Pulling The Plug On Nighttime Programs

Candlelight creates a leisurely, engaging, personal mood and experience. Visitors are an active part of the experience rather than merely an audience watching a performance.

Candlelight creates a leisurely, engaging, personal mood and experience. Visitors are an active part of the experience rather than merely an audience watching a performance.

slave quarters are built on a natural swale and have pine floors that do not draw warmth from the building’s single fireplace. Feet freeze fairly quickly in the cabin during candlelight programs, so an interpretation of slave life is conducted in the kitchen and laundry, where the hearth warms the re-enactors and their guests.

Without outdoor activity, Sully’s landscape can look dark and empty. That’s been spiced up with the addition of a small Victorian street market. Proper clothing for interpreters for periods other than mid-to late 18th century wasn’t available, so interpreters donned cloaks and added accessories to indicate other time periods. In a candlelit atmosphere, this slight deception works well and provides an appropriate silhouette.

Limit The Possibilities

Some ideas, that on a first, second, or even a third look, appear to be solid and worthy, may not work because one aspect is out of sync with the program. For example, wagon rides seemed like a natural extension to evening programming, but after they were introduced a few years ago, it was decided the rides didn’t fit the targeted 18th-century candlelight atmosphere. The sound of tractors pulling the wagons broke the intended mood.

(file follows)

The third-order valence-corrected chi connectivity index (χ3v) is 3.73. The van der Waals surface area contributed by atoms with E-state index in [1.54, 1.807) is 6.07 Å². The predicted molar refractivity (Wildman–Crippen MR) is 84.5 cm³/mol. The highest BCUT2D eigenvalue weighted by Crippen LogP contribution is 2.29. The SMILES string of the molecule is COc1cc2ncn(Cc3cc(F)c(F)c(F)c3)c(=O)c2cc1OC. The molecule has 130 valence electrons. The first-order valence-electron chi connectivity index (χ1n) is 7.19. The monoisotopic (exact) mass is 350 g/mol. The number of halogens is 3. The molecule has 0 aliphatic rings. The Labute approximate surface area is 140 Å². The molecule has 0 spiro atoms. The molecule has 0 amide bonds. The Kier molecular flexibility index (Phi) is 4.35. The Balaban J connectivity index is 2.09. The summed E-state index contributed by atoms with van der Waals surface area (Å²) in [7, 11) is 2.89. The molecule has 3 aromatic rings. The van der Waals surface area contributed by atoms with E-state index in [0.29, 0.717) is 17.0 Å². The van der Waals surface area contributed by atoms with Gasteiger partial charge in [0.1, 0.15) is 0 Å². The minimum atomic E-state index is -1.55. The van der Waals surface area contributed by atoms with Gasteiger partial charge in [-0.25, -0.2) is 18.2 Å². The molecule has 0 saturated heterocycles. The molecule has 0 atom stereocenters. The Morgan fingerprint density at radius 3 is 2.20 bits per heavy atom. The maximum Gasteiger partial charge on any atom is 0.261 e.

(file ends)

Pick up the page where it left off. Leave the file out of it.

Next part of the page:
Remaining true to the candlelight theme is difficult outdoors. It is challenging to create appropriate, unobtrusive ways to light outdoor parking and walking areas to make them safe and enjoyable. Sully uses many candle lanterns, cresset torches, and metal baskets on poles filled with burning wood to cast substantial light at intersections. Safety demands some concessions, though, to modern adornment. Sully uses strings of small, white Christmas lights along footpaths, and the maintenance crew chief has placed spotlights in trees.

Start A Candlelight Event

To launch a similar program, start planning early. And then, start even earlier than that. It will take teamwork and true cooperation as well as time to find the right volunteers to pull together program finances through sponsorships or grants.

Preparation means both program preparation and preparation of the visitors. A dress rehearsal walk-through with interpreters and guides assures that the program will flow smoothly. Informing visitors what they will see and how interpreters will interact makes the experience more enjoyable and meaningful. Timed tour tickets ensure that each group receives an equal period in the Lee family house. Advance promotional information about the candlelight tours is not specific because themes and activities change daily.

Visitors can then stroll at a pace that allows them to soak up the ambiance and reflect on the scene. They aren’t hurried from one station to another. Interactive activities, such as a puppet show, dancing, music, and visits with soldiers encamped in the yard, have been particularly well-received. Bad weather, the loss of outdoor lights for any number of reasons, and missed tour times are logistical problems that stress plans.

In considering a holiday candlelight festival, determine how Christmas and other December holidays relate to your mission and what holiday message the staff wants to impart to the public. Consider the site and its advantages. A nature center might use lanterns to conduct a walk around the center and its grounds. Puppets or dressed animal characters can talk about animal behavior in the winter.

If you are looking for tips for programming in December, use the opportunity to interpret at a festive time and turn gloomy winter days into those filled with the holiday spirit.

David Ochs is the Manager of Stewardship Communications in the Resource Management Division of the Fairfax County Park Authority. Reach him at David.ochs@fairfaxcounty.gov.

Barbara Ziman is the Events Coordinator at Sully Historic Site. Reach her at Barbara.ziman@fairfaxcounty.gov.

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